Cruise's different Mummy character


Superhero movie "Wonder Woman" maintained its lead at the North American box office over the weekend pulling in $58.5 million and burying newcomer "The Mummy", industry figures showed.

Warner Bros.' 'Wonder Woman, ' meanwhile, slipped to second place while crossing $70 million.

The Patty Jenkins film - starring Gal Gadot and Chris Pine (who coincidentally starred opposite Boutella in "Star Trek Beyond") - grossed $57.2 million, topping this weekend's domestic box office.

It was a slow start for the proposed Dark Universe of monster films, with Universal Pictures' The Mummy grossing just $32.2 million from 4,035 theaters in North America. While he certainly has an extensive experience handling big blockbuster franchises, his new movie had to launch a new cinematic universe that will reintroduce several different monsters on the big screen.

Fortunately, though, Cruise is about as big of an worldwide movie star as you're going to find, which helped the 2017 "Mummy" bring in more than $140 million overseas. His star power now shines brightest overseas, where audiences have been more forgiving of the actor's baggage.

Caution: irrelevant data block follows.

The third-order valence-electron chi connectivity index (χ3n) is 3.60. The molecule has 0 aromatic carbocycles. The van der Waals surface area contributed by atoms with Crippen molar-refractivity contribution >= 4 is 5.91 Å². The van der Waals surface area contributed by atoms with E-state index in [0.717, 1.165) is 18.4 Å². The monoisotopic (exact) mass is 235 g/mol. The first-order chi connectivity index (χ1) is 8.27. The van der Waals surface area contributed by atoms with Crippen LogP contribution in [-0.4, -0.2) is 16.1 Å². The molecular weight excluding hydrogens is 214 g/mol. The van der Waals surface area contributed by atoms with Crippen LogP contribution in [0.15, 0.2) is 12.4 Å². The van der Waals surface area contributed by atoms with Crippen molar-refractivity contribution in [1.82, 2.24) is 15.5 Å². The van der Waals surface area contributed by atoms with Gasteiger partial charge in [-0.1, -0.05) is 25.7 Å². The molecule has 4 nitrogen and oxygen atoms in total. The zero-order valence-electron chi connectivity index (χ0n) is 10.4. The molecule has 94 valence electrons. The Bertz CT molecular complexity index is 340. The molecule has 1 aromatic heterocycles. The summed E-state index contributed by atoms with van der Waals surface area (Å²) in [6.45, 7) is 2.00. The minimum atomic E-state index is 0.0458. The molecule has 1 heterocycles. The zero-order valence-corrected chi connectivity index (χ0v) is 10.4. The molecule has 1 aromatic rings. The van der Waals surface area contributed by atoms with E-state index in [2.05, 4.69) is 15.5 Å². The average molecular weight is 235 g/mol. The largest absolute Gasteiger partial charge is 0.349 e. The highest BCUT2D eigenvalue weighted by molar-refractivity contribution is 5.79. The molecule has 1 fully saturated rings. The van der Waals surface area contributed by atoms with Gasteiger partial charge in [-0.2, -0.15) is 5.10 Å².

More news: Stagecoach Group plc (SGC) Rating Reiterated by Liberum Capital

Well it's a better sophomore weekend than "Suicide Squad", "Man of Steel" and "Batman v Superman", all of which made significantly more money on their opening weekends than the Amazon princess. Audiences agreed, giving "The Mummy" a B-minus CinemaScore.

"Wonder Woman", set during World War I, garnered a 93 percent rating on the review aggregator Rotten Tomatoes. The Mummy was Tom Cruise's biggest box office opening of all time.

One wild card is the global box office, where Cruise still enjoys major star status.

An animated superhero took third place, with "Captain Underpants: The First Epic Movie" earning $12.2 million in its second weekend in theaters. While it might have come up short domestically, Cruise is still a big worldwide movie star, and The Mummy pulled in more than $142 million. For one, as bad as things are domestically for The Mummy, the movie is crushing internationally. At first, the movie was tracking for a $40 million domestic opening, which was later lowered to $35 million.

Next was Disney's Pirates of the Caribbean: Dead Men Tell No Tales, the latest installment in the popular franchise starring Johnny Depp as a dreadlocked pirate, at US$10.7 million.